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The U.S. military is a massive institution, and its policies on sex, gender, and sexuality have shaped the experiences of tens of millions of Americans, sometimes in life-altering fashion. The essays in Managing Sex in the U.S. Military examine historical and contemporary military policies and offer different perspectives on the broad question: “How does the U.S. military attempt to manage sex?” This collection focuses on the U.S. military’s historical and contemporary attempts to manage sex—a term that is, in practice, slippery and indefinite, encompassing gender and gender identity, sexuality and sexual orientation, and sexual behaviors and practices, along with their outcomes. In each chapter, the authors analyze the military’s evolving definitions of sex, sexuality, and gender, and the significance of those definitions to both the military and American society.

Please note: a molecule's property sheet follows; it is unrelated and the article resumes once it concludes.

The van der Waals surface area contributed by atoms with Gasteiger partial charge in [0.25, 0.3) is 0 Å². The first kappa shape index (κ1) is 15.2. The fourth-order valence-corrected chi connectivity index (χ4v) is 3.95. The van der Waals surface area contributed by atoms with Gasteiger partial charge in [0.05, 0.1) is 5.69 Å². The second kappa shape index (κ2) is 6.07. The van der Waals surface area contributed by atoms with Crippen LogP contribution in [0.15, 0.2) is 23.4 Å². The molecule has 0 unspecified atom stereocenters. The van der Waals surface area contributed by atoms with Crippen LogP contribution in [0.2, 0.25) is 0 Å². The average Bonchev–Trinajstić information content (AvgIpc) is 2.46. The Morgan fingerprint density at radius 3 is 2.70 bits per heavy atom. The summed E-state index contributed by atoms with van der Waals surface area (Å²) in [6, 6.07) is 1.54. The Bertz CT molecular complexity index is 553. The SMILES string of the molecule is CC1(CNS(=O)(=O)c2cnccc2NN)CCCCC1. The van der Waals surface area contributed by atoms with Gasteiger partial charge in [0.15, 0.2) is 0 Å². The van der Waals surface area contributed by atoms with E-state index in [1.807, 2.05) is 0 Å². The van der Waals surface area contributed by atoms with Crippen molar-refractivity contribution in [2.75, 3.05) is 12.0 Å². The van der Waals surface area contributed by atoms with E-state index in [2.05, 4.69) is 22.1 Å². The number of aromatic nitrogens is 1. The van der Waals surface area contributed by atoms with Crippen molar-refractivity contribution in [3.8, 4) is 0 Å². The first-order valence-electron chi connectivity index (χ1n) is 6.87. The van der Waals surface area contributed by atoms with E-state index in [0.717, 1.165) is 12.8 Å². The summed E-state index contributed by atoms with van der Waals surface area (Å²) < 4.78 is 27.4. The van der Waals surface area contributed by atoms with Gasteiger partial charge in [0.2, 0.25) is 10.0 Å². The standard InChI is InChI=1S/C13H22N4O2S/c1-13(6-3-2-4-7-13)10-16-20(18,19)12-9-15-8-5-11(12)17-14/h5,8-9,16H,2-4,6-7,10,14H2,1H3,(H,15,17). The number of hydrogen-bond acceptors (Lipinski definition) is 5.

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About the Author
Beth Bailey is Foundation Distinguished Professor in the Department of History and director of the Center for Military, War, and Society Studies at the University of Kansas. Alesha E. Doan is a professor in the School of Public Affairs and Administration and in the Department of Women, Gender, and Sexuality Studies at the University of Kansas. Shannon Portillo is a professor in the School of Public Affairs and Administration at the University of Kansas. Kara Dixon Vuic is the LCpl. Benjamin W. Schmidt Professor of War, Conflict, and Society in Twentieth-Century America at Texas Christian University.